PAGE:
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"Start by doing what's necessary; then do what's possible; and suddenly you are doing the impossible."
Francis of Assisi
 

Read the following text about drugs. 6 pieces of text have been removed from the text. Choose the best piece of text from Section Two (A-G) for each space. There is one extra piece that you do not need to use.

DRUGS – A WORLDWIDE PROBLEM

- The illicit drugs trade is one of the world’s largest global businesses. According to the UN World Drug Report, 2007, it has a value of US$322 billion. Although it may come as no big surprise that drug trafficking is lucrative, why has the illegal use of drugs become such a worldwide epidemic? It is unlikely that we can pinpoint one single cause, and the demand for illegal drugs is paralleled by legal prescription for tranquillisers and sedatives, and by the totally legal use of alcohol and cigarettes. (1)

- Mikel Blundstatt is a behavioural psychiatrist with a practice in Luntz, Austria. He writes:
‘For many juveniles, taking drugs signifies ‘being someone’ for the youth who does not otherwise know who he or she is, what he or she is worth, or where he or she is going in life.” (2)

- A person on the road to drug abuse quickly becomes a member of a group. Rapidly replacing any family and work group, the addict is soon outside his or her previous circles and with nowhere else to go. Even gasoline and glue-sniffing are often group activities. (3)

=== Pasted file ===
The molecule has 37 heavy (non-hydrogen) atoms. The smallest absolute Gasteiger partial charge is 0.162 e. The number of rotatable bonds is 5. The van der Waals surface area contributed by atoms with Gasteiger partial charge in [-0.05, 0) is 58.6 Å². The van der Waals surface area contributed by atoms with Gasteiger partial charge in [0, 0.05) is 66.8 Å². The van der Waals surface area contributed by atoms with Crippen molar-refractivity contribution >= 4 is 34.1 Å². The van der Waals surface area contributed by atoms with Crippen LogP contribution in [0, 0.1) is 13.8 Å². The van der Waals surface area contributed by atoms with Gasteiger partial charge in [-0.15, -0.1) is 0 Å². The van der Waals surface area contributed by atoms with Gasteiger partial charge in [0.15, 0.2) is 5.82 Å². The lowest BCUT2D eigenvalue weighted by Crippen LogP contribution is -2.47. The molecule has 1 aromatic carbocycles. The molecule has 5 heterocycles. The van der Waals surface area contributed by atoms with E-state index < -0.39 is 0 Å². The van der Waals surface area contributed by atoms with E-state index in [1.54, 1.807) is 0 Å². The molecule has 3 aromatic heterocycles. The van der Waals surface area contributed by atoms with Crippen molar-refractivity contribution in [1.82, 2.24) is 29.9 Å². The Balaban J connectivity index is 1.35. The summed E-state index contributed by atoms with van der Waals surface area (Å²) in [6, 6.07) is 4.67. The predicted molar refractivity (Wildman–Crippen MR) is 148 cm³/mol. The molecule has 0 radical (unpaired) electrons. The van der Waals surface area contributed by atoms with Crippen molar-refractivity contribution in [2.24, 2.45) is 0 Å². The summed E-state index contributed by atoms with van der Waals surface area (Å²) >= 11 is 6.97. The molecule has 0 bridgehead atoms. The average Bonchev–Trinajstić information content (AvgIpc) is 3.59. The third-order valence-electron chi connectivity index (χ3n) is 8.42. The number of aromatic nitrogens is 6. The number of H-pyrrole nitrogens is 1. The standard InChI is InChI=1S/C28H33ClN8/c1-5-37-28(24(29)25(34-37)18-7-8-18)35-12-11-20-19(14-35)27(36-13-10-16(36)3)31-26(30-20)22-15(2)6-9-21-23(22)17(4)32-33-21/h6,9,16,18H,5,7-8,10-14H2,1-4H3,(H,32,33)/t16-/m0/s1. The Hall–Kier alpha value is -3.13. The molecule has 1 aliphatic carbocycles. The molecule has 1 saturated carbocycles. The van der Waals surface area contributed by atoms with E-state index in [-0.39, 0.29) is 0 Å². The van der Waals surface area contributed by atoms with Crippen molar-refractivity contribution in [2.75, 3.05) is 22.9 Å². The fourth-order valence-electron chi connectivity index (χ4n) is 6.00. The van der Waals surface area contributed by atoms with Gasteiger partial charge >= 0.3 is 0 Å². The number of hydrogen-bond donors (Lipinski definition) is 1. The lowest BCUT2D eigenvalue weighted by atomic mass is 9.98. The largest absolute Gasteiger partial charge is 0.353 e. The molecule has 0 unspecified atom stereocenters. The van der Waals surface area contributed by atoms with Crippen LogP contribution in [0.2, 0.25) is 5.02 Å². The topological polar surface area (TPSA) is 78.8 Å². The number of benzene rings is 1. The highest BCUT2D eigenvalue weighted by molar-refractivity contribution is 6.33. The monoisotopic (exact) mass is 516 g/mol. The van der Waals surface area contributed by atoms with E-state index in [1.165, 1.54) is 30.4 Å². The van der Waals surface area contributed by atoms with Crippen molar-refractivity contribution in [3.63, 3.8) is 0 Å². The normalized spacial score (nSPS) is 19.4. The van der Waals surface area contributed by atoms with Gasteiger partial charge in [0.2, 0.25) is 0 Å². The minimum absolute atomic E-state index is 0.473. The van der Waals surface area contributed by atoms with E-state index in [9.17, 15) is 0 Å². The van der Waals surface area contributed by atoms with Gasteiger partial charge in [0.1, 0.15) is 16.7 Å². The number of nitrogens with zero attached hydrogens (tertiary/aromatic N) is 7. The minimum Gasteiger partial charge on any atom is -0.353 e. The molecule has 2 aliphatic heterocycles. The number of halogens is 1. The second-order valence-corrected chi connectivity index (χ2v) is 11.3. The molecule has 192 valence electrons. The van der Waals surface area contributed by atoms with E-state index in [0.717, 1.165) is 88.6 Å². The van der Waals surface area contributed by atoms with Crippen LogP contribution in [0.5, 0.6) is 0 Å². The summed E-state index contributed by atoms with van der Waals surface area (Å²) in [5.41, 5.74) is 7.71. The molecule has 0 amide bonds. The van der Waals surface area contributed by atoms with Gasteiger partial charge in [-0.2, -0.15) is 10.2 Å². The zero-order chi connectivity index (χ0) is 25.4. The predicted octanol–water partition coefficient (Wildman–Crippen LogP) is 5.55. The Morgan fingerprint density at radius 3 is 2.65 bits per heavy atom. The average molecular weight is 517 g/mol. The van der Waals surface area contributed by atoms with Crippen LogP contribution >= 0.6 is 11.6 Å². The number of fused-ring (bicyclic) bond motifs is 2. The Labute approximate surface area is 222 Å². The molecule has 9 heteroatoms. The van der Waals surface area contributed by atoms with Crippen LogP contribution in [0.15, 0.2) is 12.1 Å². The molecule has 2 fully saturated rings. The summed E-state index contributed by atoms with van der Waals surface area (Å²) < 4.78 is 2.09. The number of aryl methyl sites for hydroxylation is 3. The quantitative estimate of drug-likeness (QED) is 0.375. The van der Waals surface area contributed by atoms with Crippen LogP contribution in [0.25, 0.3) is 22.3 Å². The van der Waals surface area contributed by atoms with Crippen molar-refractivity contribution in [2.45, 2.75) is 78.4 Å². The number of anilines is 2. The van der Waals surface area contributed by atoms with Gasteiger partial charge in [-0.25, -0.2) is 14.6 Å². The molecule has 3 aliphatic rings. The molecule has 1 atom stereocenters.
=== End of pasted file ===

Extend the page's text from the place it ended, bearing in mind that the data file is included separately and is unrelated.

- It’s only a matter of time before the psychological addiction becomes also physical. The addict becomes increasingly dependent on the drug, and more money is needed to feed the habit. (4)

- To a large extent, governments have not tried to deal with the social reasons for addiction. They have targeted the dealers, the distributors, the growers and the smugglers. Generally speaking, their efforts have not met with much success. For example, in Singapore, 292 people were executed for drug-related offences between 1991 and 2001. In spite of the harsh laws, the number of heroin abusers increased by 21% in 2009, according to the Central Narcotics Bureau (CBN). (5)

- However, the world’s first modern drug epidemic took place on America’s own doorstep. In the early 1980’s most of the cocaine arriving in Miami came through the Bahamas and the Dominican Republic. In the Bahamas more than 10 per cent of the population are addicts. Many are teenagers, hooked inside 10 minutes of their first introduction to drugs by “free-basing”. Free-basing is a lethal method of smoking a “rock” of cocaine that is 80 per cent proof, compared with 30 per cent from sniffing. (6)